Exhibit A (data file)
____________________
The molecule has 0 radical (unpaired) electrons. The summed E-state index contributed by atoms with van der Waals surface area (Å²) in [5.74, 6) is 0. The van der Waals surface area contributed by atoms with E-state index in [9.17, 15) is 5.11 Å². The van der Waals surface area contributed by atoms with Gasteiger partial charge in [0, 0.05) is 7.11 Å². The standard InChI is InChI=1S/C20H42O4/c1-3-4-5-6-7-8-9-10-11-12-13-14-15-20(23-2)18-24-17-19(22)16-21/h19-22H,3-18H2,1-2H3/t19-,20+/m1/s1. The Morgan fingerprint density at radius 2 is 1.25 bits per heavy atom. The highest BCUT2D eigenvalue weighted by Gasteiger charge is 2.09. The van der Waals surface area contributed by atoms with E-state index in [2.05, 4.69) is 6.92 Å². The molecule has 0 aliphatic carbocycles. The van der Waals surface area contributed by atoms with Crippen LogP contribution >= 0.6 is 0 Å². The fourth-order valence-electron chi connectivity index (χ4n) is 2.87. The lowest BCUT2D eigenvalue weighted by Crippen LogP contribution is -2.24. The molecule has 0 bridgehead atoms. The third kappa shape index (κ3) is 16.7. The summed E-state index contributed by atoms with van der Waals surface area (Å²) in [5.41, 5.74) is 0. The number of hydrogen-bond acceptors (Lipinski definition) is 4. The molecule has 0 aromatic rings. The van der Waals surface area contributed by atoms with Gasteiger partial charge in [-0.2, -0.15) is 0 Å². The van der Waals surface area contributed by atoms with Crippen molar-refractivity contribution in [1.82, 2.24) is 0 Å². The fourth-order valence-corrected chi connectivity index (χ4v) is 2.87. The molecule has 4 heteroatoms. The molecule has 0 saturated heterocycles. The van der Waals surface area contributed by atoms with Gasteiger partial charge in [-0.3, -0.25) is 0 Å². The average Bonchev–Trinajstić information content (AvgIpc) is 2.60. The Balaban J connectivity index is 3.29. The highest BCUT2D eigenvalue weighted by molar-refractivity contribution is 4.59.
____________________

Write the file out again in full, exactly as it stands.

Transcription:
The molecule has 0 radical (unpaired) electrons. The summed E-state index contributed by atoms with van der Waals surface area (Å²) in [5.74, 6) is 0. The van der Waals surface area contributed by atoms with E-state index in [9.17, 15) is 5.11 Å². The van der Waals surface area contributed by atoms with Gasteiger partial charge in [0, 0.05) is 7.11 Å². The standard InChI is InChI=1S/C20H42O4/c1-3-4-5-6-7-8-9-10-11-12-13-14-15-20(23-2)18-24-17-19(22)16-21/h19-22H,3-18H2,1-2H3/t19-,20+/m1/s1. The Morgan fingerprint density at radius 2 is 1.25 bits per heavy atom. The highest BCUT2D eigenvalue weighted by Gasteiger charge is 2.09. The van der Waals surface area contributed by atoms with E-state index in [2.05, 4.69) is 6.92 Å². The molecule has 0 aliphatic carbocycles. The van der Waals surface area contributed by atoms with Crippen LogP contribution >= 0.6 is 0 Å². The fourth-order valence-electron chi connectivity index (χ4n) is 2.87. The lowest BCUT2D eigenvalue weighted by Crippen LogP contribution is -2.24. The molecule has 0 bridgehead atoms. The third kappa shape index (κ3) is 16.7. The summed E-state index contributed by atoms with van der Waals surface area (Å²) in [5.41, 5.74) is 0. The number of hydrogen-bond acceptors (Lipinski definition) is 4. The molecule has 0 aromatic rings. The van der Waals surface area contributed by atoms with Gasteiger partial charge in [-0.2, -0.15) is 0 Å². The van der Waals surface area contributed by atoms with Crippen molar-refractivity contribution in [1.82, 2.24) is 0 Å². The fourth-order valence-corrected chi connectivity index (χ4v) is 2.87. The molecule has 4 heteroatoms. The molecule has 0 saturated heterocycles. The van der Waals surface area contributed by atoms with Gasteiger partial charge in [-0.3, -0.25) is 0 Å². The average Bonchev–Trinajstić information content (AvgIpc) is 2.60. The Balaban J connectivity index is 3.29. The highest BCUT2D eigenvalue weighted by molar-refractivity contribution is 4.59.